In this video, you will choose something you want to remember and plan your drawing.
First, think of a fact or idea you want to remember.
You can use this technique to remember almost anything, such as a historical date, a person’s name,
a state capital, or a grammar or punctuation rule.
The visual mnemonic in this lesson helps you remember a punctuation rule
related to the seven coordinating conjunctions: “for,” “and,” “nor,” “but,” “or,” “yet,” and “so.”
But you will make a visual mnemonic about your own fact or concept.
To help plan your ideas, insert a comment into your drawing. You will delete this comment later.
Type the fact or idea you want to remember into your comment.
Then plan how you will show this fact or idea visually.
You can think about something that sounds like the words.
For example, if you wanted to remember that someone's name was Harry, you could show him with a hairy face.
Or think of a scene that relates to the information.
To remember a date or other number,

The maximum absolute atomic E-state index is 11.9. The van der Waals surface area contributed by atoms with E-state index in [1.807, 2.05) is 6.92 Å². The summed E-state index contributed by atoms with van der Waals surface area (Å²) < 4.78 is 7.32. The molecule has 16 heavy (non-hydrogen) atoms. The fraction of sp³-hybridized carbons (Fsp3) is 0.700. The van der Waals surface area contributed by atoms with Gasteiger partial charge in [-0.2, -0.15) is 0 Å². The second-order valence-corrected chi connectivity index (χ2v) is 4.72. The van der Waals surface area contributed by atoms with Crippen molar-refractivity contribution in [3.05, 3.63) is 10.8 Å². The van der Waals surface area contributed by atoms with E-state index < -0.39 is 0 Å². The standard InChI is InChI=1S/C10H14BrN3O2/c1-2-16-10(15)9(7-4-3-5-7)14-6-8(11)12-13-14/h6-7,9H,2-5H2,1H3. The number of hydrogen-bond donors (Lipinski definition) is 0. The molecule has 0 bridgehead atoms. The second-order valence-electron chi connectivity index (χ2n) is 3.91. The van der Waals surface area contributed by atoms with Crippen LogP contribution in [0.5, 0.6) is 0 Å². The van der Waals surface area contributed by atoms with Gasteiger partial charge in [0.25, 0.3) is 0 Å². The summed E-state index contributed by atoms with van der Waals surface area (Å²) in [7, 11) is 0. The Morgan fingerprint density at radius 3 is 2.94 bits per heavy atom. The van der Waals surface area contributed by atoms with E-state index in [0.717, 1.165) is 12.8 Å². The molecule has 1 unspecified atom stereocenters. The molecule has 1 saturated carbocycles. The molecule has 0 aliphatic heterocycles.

you might show the numerals as part of a larger picture about the subject.
Choose something that has meaning for you.
You will find your mnemonic more effective if it contains images you relate to.
Type your ideas for your drawing into your comment.
It can be helpful to make your pictures bizarre or funny.
The more unusual the picture is, the more it makes you laugh, or the more personal meaning it has for you,
the easier it is to remember.
Keeping your drawing simple and straightforward will also make it easier for you to recall.
Now, it’s your turn:
Think of a fact you want to remember,
Add a comment to your drawing,
Type the fact into the comment,
And type how you plan to illustrate the fact in the comment.